Archive for March, 2016


Heather and Snow Two (2) PICASA

Yesterday, March 20, was the Vernal (Spring) Equinox in North America. Pictures of tulips, lambs, bunnies and bouquets of flowers were cheerfully posted all over social media, bringing color, a sense of beginnings, warmth and new visions after the cold and silence of winter.

Meanwhile on the eastern coast, we awaited a snow event promising to  once again cover the slowly emergent green from the past week of warmer rains.

The sun is now bright after the snowfall, melting this morning’s  blanket of white, but we have not yet made the transition really from Winter into Spring. This is an in-between time… snow and heather trying to co-exist if only momentarily.

Transitions times are a real thing…neither this, nor that…but both and neither. Nature is a startling metaphor for situations in our lives that are neither one thing or another. I know this to be true because that is exactly what I am experiencing at this time: an in-between time from what my life was, and what will be.

I have let go of my life and home and beloved gardens and routines of the past 18 years of rhythm and familiarity, partly by choice and partly by fate. … much if not all of my worldly possessions in storage while I am granted a blessed “time-out” living with friends in order to heal in spirit and recalibrate where to go from here. I am leaving a winter experience of life with residues of frozen challenges while emerging into color, creativity and new experiences that are part of an eldering, but also newly- blossoming me.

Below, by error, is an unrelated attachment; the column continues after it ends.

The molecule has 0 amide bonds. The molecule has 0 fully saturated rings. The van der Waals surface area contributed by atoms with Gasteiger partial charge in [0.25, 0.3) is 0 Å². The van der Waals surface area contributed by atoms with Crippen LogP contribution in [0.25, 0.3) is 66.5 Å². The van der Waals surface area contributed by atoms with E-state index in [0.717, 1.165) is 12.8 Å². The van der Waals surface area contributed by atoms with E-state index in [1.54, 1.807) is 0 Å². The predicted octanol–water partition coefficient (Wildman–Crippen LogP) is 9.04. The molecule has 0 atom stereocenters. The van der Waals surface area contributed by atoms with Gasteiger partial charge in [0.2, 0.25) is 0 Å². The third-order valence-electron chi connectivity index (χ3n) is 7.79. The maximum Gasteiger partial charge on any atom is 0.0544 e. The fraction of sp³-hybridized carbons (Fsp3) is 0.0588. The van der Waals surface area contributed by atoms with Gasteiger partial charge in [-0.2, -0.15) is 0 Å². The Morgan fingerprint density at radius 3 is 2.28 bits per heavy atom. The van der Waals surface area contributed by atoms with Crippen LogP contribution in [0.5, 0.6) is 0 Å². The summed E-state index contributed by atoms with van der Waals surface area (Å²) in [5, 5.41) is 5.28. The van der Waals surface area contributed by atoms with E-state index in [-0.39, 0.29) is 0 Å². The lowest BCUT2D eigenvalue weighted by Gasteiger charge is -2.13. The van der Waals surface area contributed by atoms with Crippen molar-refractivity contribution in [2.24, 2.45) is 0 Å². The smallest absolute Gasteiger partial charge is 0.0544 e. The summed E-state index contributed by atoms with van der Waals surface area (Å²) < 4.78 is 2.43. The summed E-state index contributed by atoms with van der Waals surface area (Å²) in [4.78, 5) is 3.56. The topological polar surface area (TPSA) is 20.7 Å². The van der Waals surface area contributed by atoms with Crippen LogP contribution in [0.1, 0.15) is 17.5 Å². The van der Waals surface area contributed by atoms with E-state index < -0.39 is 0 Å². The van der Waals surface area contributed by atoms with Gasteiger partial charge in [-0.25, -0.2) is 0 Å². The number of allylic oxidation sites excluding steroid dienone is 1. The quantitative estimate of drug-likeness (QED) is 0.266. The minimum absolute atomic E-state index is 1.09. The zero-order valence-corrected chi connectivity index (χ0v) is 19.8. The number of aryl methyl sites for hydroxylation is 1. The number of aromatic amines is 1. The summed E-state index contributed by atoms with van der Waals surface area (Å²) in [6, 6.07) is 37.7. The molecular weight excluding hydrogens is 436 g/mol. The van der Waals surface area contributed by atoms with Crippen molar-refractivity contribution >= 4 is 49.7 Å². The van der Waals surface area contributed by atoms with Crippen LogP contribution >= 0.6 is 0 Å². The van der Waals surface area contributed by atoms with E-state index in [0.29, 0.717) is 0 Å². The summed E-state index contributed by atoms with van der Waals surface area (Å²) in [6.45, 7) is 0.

I know I am not alone in these times of transition…the in-between times when we are compelled to make changes that incorporate both plusses and minuses. Letting go of parts of what we love, stages of grief, recognition of blessings in the in-between times that aid us and help us move along, hints and glimmers of what can be that we only now can envision as new possibilities.

Spring IS coming, and one thing about Spring that is different from winter-into-spring is the uncompromising energy of Spring RUSHING without confusion into SUMMER…the time of bursting through the cold hard ground into stems, blossoms, fruits and vegetable, color and LIFE.

But today…heather and snow..is the In-Between Time of patience and promise.. a time that is neither this nor that. But both.

I think I can work with that……

 

Moi 2From Christine, The Greening Spirit

http://pianomistress.wordpress.com

http://sensuoussouopsandsuppers.wordpress.com

 

Advertisements

Eye Contact- The Direct Gaze (Eyes See You, Con’t)

Yesterday while finishing up the transaction in line at the grocery store, the young clerk handed me my change and the receipt. As I took it, I did something shocking. Smiling,  I caught his eye  a…

Source: Eye Contact- The Direct Gaze (Eyes See You, Con’t)

Eyes See You

                                                          Eyes See You

Yesterday while finishing up the transaction in line at the grocery store, the young clerk handed me my change and the receipt. As I took it, I did something shocking. Smiling,  I caught his eye  as I said “thank you” and for the briefest second or two a flash of human connection happened which startled him before he shyly smiled back his eyes locked with mine.  Not just a clerk and a customer and a quick  “have a good one”  but an actual rich moment of recognition, appreciation, acknowledgement and respect between two strangers.